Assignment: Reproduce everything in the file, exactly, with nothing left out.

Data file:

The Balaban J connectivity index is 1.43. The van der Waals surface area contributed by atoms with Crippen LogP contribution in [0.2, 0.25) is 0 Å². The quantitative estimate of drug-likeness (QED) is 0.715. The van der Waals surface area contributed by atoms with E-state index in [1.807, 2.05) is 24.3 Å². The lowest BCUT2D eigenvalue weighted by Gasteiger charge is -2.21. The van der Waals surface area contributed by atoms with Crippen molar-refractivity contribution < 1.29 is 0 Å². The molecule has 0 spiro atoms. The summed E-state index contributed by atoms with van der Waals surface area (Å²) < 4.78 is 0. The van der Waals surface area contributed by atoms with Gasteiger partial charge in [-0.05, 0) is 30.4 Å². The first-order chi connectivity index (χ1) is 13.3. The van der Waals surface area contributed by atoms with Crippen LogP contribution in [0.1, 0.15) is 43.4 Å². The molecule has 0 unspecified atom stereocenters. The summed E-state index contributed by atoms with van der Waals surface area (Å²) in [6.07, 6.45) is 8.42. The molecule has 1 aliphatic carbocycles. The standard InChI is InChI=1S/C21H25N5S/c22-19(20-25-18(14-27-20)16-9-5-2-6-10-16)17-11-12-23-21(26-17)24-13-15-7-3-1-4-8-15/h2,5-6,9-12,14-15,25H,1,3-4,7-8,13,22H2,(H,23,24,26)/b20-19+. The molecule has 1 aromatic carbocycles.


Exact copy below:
The Balaban J connectivity index is 1.43. The van der Waals surface area contributed by atoms with Crippen LogP contribution in [0.2, 0.25) is 0 Å². The quantitative estimate of drug-likeness (QED) is 0.715. The van der Waals surface area contributed by atoms with E-state index in [1.807, 2.05) is 24.3 Å². The lowest BCUT2D eigenvalue weighted by Gasteiger charge is -2.21. The van der Waals surface area contributed by atoms with Crippen molar-refractivity contribution < 1.29 is 0 Å². The molecule has 0 spiro atoms. The summed E-state index contributed by atoms with van der Waals surface area (Å²) < 4.78 is 0. The van der Waals surface area contributed by atoms with Gasteiger partial charge in [-0.05, 0) is 30.4 Å². The first-order chi connectivity index (χ1) is 13.3. The van der Waals surface area contributed by atoms with Crippen LogP contribution in [0.1, 0.15) is 43.4 Å². The molecule has 0 unspecified atom stereocenters. The summed E-state index contributed by atoms with van der Waals surface area (Å²) in [6.07, 6.45) is 8.42. The molecule has 1 aliphatic carbocycles. The standard InChI is InChI=1S/C21H25N5S/c22-19(20-25-18(14-27-20)16-9-5-2-6-10-16)17-11-12-23-21(26-17)24-13-15-7-3-1-4-8-15/h2,5-6,9-12,14-15,25H,1,3-4,7-8,13,22H2,(H,23,24,26)/b20-19+. The molecule has 1 aromatic carbocycles.